In reading New York Magazine’s annual column on reasons to love the…
There was a time in the mid to late 90s when Nirvana was all the rage, people wore too much flannel, and the design world was pre-occupied with “grunge.” Ironically, the proliferation of digital design via Aldus Pagemaker led to a decidedly analog look that was epitomized by David Carson’s Ray Gun magazine – a vehement statement against clarity, cleanliness and legibility. Carson even went so far as to lay out an entire magazine piece in Zapf Dingbats because it was “just a really boring article.”
Design aethestics ebb and flow, and we are now in an era of “flat” design. The buzzword of the day, “skeuomorphism,” has left the building, and ultra clean type and layout is in.
In photography, however, we’re seeing somewhat of an opposite trend. Despite an ever increasing resolution and fidelity of camera sensors and lenses, a large subset of people seem hellbent on making photographs look grungier.
The most obvious manifestation of this phenomena is the enormous popularity of Instagram and its nearly requisite filters. It’s almost not an “insta” if you don’t apply a filter. This trend is so incredibly pervasive, that it gave rise to the #nofilter hashtag. As if one couldn’t believe a sunset could be so fantastic as to not require the use of a filter!
Google’s Snapseed application offers a similar “one button” effect for photography, and not only will it alter the tonal curves and saturations, but you can also apply dust and scratches to the image. Yes, the very things that we worked for hours to eliminate in the analog age, can be reapplied in fractions of a second in the digital age.
And as big a fan of lomography as I am, I’m still scratching my head at the runaway success of its Petzval lens Kickstarter campaign. When it was invented in the 19th century, the Petzval lens was popular because it allowed a super fast f/3.5, which was a significant technological development since film speeds were so slow. The unintended optical design of the lens featured a crisp center focus, but suffered from heavy vignetting and edge distortion. But now, those defects are being marketed as a plus for portrait photography.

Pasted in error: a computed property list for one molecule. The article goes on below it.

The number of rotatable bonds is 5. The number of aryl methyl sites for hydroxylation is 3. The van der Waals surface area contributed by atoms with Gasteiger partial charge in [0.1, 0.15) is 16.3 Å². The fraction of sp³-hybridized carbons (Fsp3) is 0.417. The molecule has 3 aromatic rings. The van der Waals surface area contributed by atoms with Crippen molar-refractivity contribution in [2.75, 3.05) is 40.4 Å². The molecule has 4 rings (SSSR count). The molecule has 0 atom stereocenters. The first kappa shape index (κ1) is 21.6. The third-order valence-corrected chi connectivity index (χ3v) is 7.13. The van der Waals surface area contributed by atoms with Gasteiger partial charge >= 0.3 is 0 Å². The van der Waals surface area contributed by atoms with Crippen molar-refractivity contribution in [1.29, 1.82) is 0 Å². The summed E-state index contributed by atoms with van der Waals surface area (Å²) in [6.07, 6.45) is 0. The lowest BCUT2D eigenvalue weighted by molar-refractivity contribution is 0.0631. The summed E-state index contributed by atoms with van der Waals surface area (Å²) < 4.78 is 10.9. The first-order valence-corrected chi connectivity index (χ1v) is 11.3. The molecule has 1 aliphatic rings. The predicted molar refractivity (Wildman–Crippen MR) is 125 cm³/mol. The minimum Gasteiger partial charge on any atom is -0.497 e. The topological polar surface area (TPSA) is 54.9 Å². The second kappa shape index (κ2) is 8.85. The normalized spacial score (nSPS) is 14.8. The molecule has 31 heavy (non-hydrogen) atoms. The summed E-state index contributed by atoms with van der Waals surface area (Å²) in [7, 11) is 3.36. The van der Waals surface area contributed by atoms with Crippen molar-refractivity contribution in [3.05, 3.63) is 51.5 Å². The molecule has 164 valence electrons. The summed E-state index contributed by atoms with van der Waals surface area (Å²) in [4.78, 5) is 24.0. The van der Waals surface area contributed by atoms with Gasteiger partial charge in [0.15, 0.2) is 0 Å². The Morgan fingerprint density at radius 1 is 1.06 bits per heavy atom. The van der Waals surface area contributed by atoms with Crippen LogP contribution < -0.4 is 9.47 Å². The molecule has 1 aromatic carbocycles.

Lomography writes, “Photos shot with a Petzval lens are immediately recognizable for their sharpness and crispness, strong color saturation, wonderful swirly bokeh effect, artful vignettes and narrow depth of field. The totally distinctive look of Petzval photos is all about the fantastic lens design that gives you the satisfaction of the instant optic experience that goes far beyond using photo editing software and filters.”
This all sounds wonderful, but the sample images simply don’t match the description. Yet, nearly 3,000 backers believe that this will be a welcome addition to compliment their $3500, 22.3 MP Canon 5D. I definitely don’t need another 2 lbs of glass and brass. This might be yet another manifestation of Gear Acquisition Syndrome, or perhaps it’s something else.
Perhaps it’s all about self-expression. Perhaps we want to induce the instant nostalgia that faux analog seems to afford us. Or maybe tailoring the output of our images allows us to personally embellish the literal medium. “Worse” to me might be “better” to you, and I can accept that without reservations. But then why on earth do we continue to pine for the latest and greatest technology? The faster lens with more megapixels and the Mark 38 designation.
For me, nostalgia is induced by the subjects of my photography – what they were doing and wearing, and how they are situated in the environment – not some gimmick to make photos look old. True faded photographs will die off like the dinosaurs, which makes me wonder how our children will feel when they view a digital photo taken 50 years earlier with perfect fidelity. But I’m going to wait 50 years to tackle that issue, and in the meantime, you can find me taking some tack sharp photos in the corner while wearing my flannel shirt.